WATCH: Boo or 'siuuu'? Daniil Medvedev speaks to Jim Courier after his second-round win at the Australian Open.


When Nick Kyrgios slammed down an ace against Liam Broady during their Australian Open first-round clash, something strange happened.

Instead of the usual calls of “Aussie, Aussie, Aussie” that a homegrown player would expect to hear, a cacophony of boos rang out across John Cain Arena. Kyrgios and Broady were both visibly confused, along with commentators and fans following at home, until they figured it out.

The fans weren’t booing, they were saying “siuuu!” — a reference to soccer superstar Cristiano Ronaldo’s signature goal celebration. But what does Ronaldo have to do with the Australian Open, and what do players think of the chants that have taken over in Melbourne Park?

Kyrgios celebrated his first-round win by doing Ronaldo's signature move.

Kyrgios celebrated his first-round win by doing Ronaldo's signature move.

First of all, let’s clarify the spelling: it’s not “siuuu” but “sim”, which is the word for “yes” in Ronaldo’s native Portuguese. He’s been celebrating goals the same way since 2013, during his days as a Real Madrid player.

The celebration—crossing his arms, jumping and spinning while shouting “siuuu”—has been as synonymous with Ronaldo as his goals and records.

So it’s no surprise that Ronaldo’s celebration has crossed over into pop culture, as well. Similar to Daniil Medvedev’s instantly memorable “dead fish” celebration at the 2021 US Open, “siuuu” has been made even more popular thanks to featuring in FIFA video games and viral challenges.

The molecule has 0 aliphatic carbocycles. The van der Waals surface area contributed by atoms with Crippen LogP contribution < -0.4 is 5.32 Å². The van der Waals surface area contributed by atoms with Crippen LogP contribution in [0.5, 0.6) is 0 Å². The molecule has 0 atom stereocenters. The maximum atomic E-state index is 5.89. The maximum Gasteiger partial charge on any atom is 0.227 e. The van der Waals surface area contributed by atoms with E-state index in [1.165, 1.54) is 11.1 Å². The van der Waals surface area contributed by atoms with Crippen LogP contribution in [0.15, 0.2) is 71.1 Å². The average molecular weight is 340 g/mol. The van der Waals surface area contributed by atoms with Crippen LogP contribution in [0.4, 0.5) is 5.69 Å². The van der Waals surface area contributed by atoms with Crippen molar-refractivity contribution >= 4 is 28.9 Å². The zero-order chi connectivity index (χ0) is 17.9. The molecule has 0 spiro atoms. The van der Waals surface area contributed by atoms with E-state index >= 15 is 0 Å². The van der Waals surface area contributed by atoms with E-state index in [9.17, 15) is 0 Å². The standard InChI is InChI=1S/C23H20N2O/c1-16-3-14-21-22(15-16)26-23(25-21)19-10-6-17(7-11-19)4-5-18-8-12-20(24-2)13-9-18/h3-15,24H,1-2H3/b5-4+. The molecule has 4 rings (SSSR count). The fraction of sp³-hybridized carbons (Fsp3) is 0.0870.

As to why it has been heard shouted by tennis crowds at the Australian Open, that’s still a mystery—but it hasn’t stopped players from chiming in.

Here’s what some of them had to say:


Nick Kyrgios

During his match against Broady, Kyrgios leaned into the “siuuu” chants, going from confusion to amusement to egging on the crowd for more. The 26-year-old Aussie delighted fans by performing Ronaldo’s iconic celebration on court after the victory, and the chants have followed him during his doubles matches alongside Thanasi Kokkinakis.

“They actually weren’t saying ‘boo’. It’s just a stupid [chant],” Kyrgios said. “They were doing some Ronaldo thing. Ronaldo does it every time he scores.

“I thought they were going to do it for like 10 minutes—they did it for two and a half hours. Like every point, I don’t know why. It was a zoo out there.”

Andy Murray

Former World No.1 Andy Murray wasn’t a fan either, and at first, he too thought he was getting booed during his five-set win over Nikoloz Basilashvili.

“After a few times it was like, no, [they’re not booing] they’re doing that, I think it’s like ‘siuuu’ or something, that Ronaldo does when he scores,” Murray said. “It was incredibly irritating.”

Medvedev wrote "siuuu" on the camera lens after defeating Kyrgios.

Medvedev wrote "siuuu" on the camera lens after defeating Kyrgios.


Daniil Medvedev

US Open champion Medvedev knew that he would be up against a partisan crowd when he faced Kyrgios in the second round, so he was probably expecting to be heckled. But hearing “siuuu” after every point, even in between first and second serves, wore on the frustrated Russian.

"Those who are doing it probably have a low IQ," Medvedev later told Eurosport.

But even still, Medvedev departed the court by cheekily signing “siuuu” on the camera lens after his 7-6(1), 6-4, 4-6, 6-2 win.

“I was like, Well, okay, I'm going to write it then because everybody is doing it. So I guess that's the thing to do,” Medvedev said.

He added: “Probably if you look at it on the TV — I'm probably not going to do it tonight, but maybe after the tournament— I'm going to be, like, ‘Wow, that's a great atmosphere for a tennis match.”

High-energy crowds are always great for tennis, and it's no different at the 50-percent capacity Australian Open. But when players think they're being booed constantly, maybe it's time to retire the "siuuu" and bring back the old "Aussie, Aussie, Aussie" instead.